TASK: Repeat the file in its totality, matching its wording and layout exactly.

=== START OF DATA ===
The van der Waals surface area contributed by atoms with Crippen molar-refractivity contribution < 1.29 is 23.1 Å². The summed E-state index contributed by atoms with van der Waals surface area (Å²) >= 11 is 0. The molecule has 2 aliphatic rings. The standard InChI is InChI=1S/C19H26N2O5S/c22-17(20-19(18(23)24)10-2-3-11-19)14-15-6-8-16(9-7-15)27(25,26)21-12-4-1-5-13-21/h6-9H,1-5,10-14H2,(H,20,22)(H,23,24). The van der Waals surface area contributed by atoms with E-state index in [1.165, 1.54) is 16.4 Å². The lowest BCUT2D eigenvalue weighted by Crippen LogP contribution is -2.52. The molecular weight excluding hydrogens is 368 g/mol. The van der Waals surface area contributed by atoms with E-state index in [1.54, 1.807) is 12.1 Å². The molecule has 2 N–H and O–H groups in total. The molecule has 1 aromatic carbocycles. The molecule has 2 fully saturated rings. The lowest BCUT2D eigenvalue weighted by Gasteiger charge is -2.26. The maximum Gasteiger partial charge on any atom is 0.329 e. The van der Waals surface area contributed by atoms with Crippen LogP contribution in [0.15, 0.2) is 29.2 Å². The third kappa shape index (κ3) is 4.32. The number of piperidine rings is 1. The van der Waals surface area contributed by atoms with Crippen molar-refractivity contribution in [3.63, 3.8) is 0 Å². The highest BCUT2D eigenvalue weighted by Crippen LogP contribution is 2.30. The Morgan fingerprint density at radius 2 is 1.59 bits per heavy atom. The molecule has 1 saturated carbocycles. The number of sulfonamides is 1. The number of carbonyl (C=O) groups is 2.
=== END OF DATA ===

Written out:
The van der Waals surface area contributed by atoms with Crippen molar-refractivity contribution < 1.29 is 23.1 Å². The summed E-state index contributed by atoms with van der Waals surface area (Å²) >= 11 is 0. The molecule has 2 aliphatic rings. The standard InChI is InChI=1S/C19H26N2O5S/c22-17(20-19(18(23)24)10-2-3-11-19)14-15-6-8-16(9-7-15)27(25,26)21-12-4-1-5-13-21/h6-9H,1-5,10-14H2,(H,20,22)(H,23,24). The van der Waals surface area contributed by atoms with E-state index in [1.165, 1.54) is 16.4 Å². The lowest BCUT2D eigenvalue weighted by Crippen LogP contribution is -2.52. The molecular weight excluding hydrogens is 368 g/mol. The van der Waals surface area contributed by atoms with E-state index in [1.54, 1.807) is 12.1 Å². The molecule has 2 N–H and O–H groups in total. The molecule has 1 aromatic carbocycles. The molecule has 2 fully saturated rings. The lowest BCUT2D eigenvalue weighted by Gasteiger charge is -2.26. The maximum Gasteiger partial charge on any atom is 0.329 e. The van der Waals surface area contributed by atoms with Crippen LogP contribution in [0.15, 0.2) is 29.2 Å². The third kappa shape index (κ3) is 4.32. The number of piperidine rings is 1. The van der Waals surface area contributed by atoms with Crippen molar-refractivity contribution in [3.63, 3.8) is 0 Å². The highest BCUT2D eigenvalue weighted by Crippen LogP contribution is 2.30. The Morgan fingerprint density at radius 2 is 1.59 bits per heavy atom. The molecule has 1 saturated carbocycles. The number of sulfonamides is 1. The number of carbonyl (C=O) groups is 2.